Willow Flycatcher (Jonathan Mwenifumbo Photo)

Lots of Common Yellowthroats were also seen and heard.  In the far distance, about a mile away, those of us in the slow group could see the first ones on the lake dyke, some of whom were gone from the parking lot by the time we finally arrived.

A Group of Scofflaws

A Group of Scofflaws

Along the lake dyke we realized that most of the swallows we were seeing were actually Cliff Swallows with a few Barns mixed in.  Three, maybe four, active Osprey nests were located on the pilings in the lake, and we saw adults arriving with freshly caught fish for the young (lots of good photos on the Picasa link).

Jonathan Mwenifumbo Photo

Jonathan Mwenifumbo Photo

Osprey (Terry Carr Photo)

Osprey (Terry Carr Photo)

Back at the parking lot we were fed from Lorna’s bottomless bag of muffins, and egg-salad sandwiches (reminded me of the biblical “loaves-and-fishes” tale) and Kay’s munchies.  Since Tom wasn’t there to enjoy the food there was more than enough for everyone.

Marion Spots a Stink-bug

Marion Spots a Stink-bug

Later in the day, Marion reported the following: “after you all left, I got a Belted Kingfisher across the river, and a Turkey Vulture“.

Don’t forget to check out Terry, Glen and Jonathan’s great photos at:  https://picasaweb.google.com/DNCBirding

A special bonus this week.  Bryan King sends this video of a Common Yellowthroat singing:   http://www.youtube.com/watch?v=wW1-2fS4_S4

Also, for those not familiar with the Pitt Lake trails, check out the following website for some useful information: http://www.vancouvertrails.com/trails/pitt-wildlife-loop/

The plan for next week, Wednesday June 19, is to go to Iona Island where a Great Egret has been sighted.  As usual, the Tsawwassen group will leave Petra’s at 7:30 and will meet the others at the Iona parking lot, near the washrooms, at 8:00’ish. (see GOOGL map)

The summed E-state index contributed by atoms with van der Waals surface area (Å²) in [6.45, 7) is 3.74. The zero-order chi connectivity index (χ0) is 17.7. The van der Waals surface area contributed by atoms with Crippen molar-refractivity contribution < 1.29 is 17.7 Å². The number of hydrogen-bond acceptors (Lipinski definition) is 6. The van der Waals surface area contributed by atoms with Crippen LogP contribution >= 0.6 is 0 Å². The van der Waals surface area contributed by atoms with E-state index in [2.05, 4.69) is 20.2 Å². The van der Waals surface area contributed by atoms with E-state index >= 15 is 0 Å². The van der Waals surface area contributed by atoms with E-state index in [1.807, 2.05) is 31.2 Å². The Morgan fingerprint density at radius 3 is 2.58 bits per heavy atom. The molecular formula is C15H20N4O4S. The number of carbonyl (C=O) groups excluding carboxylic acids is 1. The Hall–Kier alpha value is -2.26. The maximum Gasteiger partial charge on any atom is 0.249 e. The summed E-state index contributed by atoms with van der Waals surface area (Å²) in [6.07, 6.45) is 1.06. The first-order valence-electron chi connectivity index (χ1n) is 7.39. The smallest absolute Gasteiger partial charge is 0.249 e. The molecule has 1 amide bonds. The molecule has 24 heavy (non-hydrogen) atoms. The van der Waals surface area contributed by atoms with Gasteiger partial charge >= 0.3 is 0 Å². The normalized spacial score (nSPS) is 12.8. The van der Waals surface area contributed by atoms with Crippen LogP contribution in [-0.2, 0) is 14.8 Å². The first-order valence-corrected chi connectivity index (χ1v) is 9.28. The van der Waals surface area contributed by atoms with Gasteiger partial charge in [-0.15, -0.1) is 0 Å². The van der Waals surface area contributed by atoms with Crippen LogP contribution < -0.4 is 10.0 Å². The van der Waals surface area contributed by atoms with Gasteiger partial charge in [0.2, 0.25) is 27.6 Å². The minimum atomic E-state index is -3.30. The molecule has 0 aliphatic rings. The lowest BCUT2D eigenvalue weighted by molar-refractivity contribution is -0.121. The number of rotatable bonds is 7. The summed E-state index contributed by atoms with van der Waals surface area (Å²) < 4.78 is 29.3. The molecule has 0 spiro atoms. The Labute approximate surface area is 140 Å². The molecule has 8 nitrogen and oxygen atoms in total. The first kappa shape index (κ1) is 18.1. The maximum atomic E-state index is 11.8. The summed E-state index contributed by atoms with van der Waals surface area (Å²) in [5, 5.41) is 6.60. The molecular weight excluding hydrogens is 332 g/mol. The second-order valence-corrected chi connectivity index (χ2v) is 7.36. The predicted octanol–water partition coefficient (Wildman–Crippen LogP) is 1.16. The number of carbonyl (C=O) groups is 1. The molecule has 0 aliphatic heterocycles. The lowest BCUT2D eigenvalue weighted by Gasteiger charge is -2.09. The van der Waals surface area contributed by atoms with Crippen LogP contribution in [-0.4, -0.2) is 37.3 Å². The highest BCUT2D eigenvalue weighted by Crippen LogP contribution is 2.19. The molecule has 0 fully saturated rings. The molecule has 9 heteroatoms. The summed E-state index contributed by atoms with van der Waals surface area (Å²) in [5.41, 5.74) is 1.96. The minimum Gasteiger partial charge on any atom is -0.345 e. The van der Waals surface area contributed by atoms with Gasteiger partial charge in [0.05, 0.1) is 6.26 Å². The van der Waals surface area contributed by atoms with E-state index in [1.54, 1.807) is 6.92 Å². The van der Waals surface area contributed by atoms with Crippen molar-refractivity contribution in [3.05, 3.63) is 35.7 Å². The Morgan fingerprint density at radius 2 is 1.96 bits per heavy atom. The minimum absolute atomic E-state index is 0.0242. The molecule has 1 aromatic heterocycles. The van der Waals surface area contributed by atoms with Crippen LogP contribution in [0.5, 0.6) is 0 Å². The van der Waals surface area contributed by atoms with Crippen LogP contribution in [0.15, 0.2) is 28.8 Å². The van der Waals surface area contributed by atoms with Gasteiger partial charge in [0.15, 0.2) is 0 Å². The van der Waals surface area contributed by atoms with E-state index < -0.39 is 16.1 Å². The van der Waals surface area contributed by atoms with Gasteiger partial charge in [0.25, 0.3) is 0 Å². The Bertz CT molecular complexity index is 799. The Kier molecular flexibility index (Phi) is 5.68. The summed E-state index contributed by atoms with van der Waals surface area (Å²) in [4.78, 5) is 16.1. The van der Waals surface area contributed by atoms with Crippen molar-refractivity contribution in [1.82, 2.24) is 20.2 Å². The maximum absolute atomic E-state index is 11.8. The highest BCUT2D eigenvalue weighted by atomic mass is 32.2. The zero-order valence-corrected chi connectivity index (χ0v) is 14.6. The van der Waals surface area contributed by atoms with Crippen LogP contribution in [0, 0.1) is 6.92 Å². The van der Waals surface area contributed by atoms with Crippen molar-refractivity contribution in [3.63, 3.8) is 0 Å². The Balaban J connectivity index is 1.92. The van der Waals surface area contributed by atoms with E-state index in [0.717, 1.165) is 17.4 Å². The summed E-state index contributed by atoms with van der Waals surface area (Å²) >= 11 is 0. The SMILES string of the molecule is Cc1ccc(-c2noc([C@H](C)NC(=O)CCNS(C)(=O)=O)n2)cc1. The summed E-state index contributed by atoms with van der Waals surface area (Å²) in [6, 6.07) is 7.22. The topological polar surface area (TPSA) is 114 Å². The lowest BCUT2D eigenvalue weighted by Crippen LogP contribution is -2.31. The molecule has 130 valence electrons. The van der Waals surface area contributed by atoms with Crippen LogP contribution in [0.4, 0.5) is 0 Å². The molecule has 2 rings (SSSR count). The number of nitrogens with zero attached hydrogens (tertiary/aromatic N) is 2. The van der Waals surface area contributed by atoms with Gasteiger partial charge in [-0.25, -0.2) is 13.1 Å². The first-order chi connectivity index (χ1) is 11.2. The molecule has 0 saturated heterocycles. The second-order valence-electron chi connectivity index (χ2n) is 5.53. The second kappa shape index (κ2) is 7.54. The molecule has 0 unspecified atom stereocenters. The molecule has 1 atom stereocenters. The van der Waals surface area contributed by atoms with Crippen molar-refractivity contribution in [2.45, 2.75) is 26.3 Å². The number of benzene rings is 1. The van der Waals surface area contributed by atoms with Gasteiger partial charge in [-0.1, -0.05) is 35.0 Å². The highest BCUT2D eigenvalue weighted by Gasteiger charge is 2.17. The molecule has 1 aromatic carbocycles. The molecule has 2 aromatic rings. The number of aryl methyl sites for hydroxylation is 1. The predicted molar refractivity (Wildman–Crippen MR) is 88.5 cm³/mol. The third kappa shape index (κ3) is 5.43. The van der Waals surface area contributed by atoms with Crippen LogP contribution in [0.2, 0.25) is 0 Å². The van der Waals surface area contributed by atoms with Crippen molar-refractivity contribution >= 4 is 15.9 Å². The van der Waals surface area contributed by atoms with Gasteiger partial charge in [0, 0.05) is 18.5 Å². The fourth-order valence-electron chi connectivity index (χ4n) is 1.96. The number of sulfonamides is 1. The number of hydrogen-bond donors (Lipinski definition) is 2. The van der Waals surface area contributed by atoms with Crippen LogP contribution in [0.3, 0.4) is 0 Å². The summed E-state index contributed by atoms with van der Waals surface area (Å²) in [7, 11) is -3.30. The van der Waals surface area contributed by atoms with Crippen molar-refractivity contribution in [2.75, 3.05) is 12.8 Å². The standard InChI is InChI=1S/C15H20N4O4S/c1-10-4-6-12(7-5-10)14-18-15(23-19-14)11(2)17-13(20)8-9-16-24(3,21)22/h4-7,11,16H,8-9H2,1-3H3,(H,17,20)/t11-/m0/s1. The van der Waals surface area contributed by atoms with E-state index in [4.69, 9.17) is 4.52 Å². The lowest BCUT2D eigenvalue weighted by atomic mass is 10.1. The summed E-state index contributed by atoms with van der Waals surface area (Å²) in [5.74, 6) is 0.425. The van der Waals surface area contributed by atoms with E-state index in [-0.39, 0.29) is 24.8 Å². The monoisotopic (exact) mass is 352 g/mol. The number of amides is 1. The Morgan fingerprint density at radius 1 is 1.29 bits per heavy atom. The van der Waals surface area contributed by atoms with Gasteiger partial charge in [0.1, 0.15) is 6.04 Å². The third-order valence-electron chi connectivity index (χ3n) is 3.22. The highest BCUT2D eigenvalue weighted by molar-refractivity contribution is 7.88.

Roger (guest blogging for the absentee Tom Bearss)


Upcoming DNS Events:

Sun. June 16 Father’s Day Pancake Breakfast Centennial Beach 9:00 – 12:00
Sat. June 22 DNS Garden Party/Potluck dinner Jennifer M’s home 4:30 pm
Mon. July 1 Canada Day Ladner Museum 9:00 – 12:00

For more details on these events, download
DeltaNatsNewsletter2013June.pdf or DeltaNatsNewsletter2013June.doc

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About dncb

DNS: Delta Naturalists are a group of nature lovers whose aim is to foster interest in the natural history of the Fraser delta by sharing and enjoying nature and promoting environmental awareness and conservation. DNCB: Delta Nats Casual Birders is a group of Casual Birders who go Birding at different locations each week, usually within the Lower Mainland or in nearby Washington State.
This entry was posted in *DNCB, Band-tailed Pigeon, Bullock's Oriole, Cedar Waxwing, Cliff Swallow, Grant Narrows, Gray Catbird, Osprey, Pitt Lake, Pitt-Addington Marsh WMA, Swainson's Thrush, Trumpeter Swan, Turkey Vulture, Vaux's Swift, Willow Flycatcher, Yellow Warbler. Bookmark the permalink.